Favorite local companies?
I love the Thrill Peddlers. There are few companies more San Francisco than they. I love how tawdry and smutty they are. I love how in every show of theirs I have what Taylor Mac might call a bourgeois crisis, where am I genuinely shocked and horrified. It’s a good cleansing to see one of their pieces. I try not to miss anything they do.
That reminds me—you wrote your thesis on Young Jean Lee. Has she been done a lot in the Bay Area?
Crowded Fire did Songs of the Dragon Flying to Heaven, and Yerba Buena Center did Untitled Feminist Show. Crowded Fire is going to do The Shipment, which I think may be my favorite contemporary play.
Who else do you like in the Bay Area?
The new venue Piano Fight—those guys have so much crossover appeal outside of what we think of as theatre people. Young people and tech bros go to their space. They have this aesthetic of, “Got an idea? Let’s put it up!” They’re just three young guys who aren’t that much older than I am who made that happen in the middle of one of the hottest real estate markets in the country, and they do dramas alongside sketch comedies and the San Francisco Theatre Pub.
This may show my ignorance of the scene, but is Piano Fight kind of like a new-model Z Space?
I’m glad you mentioned them. In terms of more mainstream companies with bigger budgets, Z Space is one I’m most excited about. Their programming—they bring in some of the most exciting artists but they’re also incredibly devoted to locals. I love that they don’t have a season, that they only bring in projects when they’re ready. Every project there is a passion project. Their stuff is terrific; they should be up there in people’s minds with Berkeley Rep and the Magic.
Since you mentioned two of the bigger houses in the Bay Area, don’t you feel like becoming the lead critic at the town’s daily paper means you’ll be expected to grapple a lot with ACT, Berkeley Rep, Cal Shakes, etc.?
It’ll be a conversation. I know my predecessor faced insurmountable pressure to cover everything and couldn’t do it. I’ll make different coverage decisions than he did. When touring musicals that have been done a million times come here, for instance, I like to think I won’t be obligated to cover them. But I can’t speak yet to all the different kinds of pressure I’ll face.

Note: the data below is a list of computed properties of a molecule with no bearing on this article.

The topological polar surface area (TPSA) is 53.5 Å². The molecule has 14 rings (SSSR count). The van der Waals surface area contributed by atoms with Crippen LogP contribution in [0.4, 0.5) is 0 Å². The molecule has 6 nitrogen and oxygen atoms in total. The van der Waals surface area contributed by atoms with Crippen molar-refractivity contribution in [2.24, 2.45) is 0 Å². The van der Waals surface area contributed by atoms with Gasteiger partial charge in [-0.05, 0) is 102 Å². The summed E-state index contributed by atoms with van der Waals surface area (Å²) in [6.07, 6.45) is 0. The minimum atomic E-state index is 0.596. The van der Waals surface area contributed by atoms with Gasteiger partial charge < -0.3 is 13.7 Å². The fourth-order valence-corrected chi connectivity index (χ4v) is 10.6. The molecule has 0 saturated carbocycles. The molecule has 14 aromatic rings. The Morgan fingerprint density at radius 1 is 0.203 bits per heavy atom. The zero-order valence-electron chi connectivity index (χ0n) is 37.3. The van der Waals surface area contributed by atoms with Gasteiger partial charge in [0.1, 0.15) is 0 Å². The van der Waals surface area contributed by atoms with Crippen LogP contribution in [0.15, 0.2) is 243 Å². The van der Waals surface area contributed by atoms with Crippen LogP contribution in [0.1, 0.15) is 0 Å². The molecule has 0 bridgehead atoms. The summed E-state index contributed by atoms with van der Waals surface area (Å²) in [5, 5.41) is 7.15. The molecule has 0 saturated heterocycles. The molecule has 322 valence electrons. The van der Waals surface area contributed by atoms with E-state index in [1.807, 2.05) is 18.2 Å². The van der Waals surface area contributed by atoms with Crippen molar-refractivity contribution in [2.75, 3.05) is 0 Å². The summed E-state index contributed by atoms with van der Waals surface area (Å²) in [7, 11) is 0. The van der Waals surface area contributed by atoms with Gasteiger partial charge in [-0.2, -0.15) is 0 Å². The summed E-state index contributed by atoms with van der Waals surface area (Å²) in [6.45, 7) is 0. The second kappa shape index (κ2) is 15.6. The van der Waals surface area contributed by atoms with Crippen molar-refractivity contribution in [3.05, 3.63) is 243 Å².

Did you say you’ll be making your own coverage decisions?
I hope so. They have hired a very opinionated person.
Talking to you makes me hopeful about the future of theatre criticism, which is not something I can say very often.
It’s true that theatre criticism has changed a ton since the days of Ken Tynan or All About Eve, when a theatre critic could plausibly have Marilyn Monroe as a date. But I also probably couldn’t have gotten this job in those days, so for me to lament that doesn’t feel right. And those theatre critics didn’t have the opportunity to try in some small way to revitalize the form, as we do now—whether that’s mixing print coverage with other kinds of media, or writing in other registers other than just using the omnipotent-god voice. In my conversations with the Chron, they’re as open to and as passionate about exploring those news avenues as I am. They know that the theatre scene is changing and that their audience is changing. It behooves the Chron to change along with that—more than behooves them, they’ll perish if they don’t.
What other media are you talking about? A podcast?
Possibly. I love what Andrew Andrew do with their iPhone theatre reviews. The problem is that there’s only one of me.
Last question: Any chance you’ll be able to get rid of that goddamn clapping man?
I’m resigned to him—and to never being able to compete with his charisma! I do wish instead of a little man in a chair, he could be a tallish woman on a bicycle! (That’s how I get to theatre, so theatres with secure bike parking are already on my good side.) But at the same time, I relish the challenge he poses: How do I make my first words so beguiling that my audience can’t help but read them?
For further reading, a Janiak sampler: Her reflections on Buried Child; a piece on theatres considering a version of the Rooney Rule; on rethinking the new-play development model; on Ragged Wing Ensemble’s Time Sensitive; on the Aurora Theatre’s The Arsonists; on Boxcar Playhouse’s A Lie of the Mind; and on the boundaries between reviewing and doing.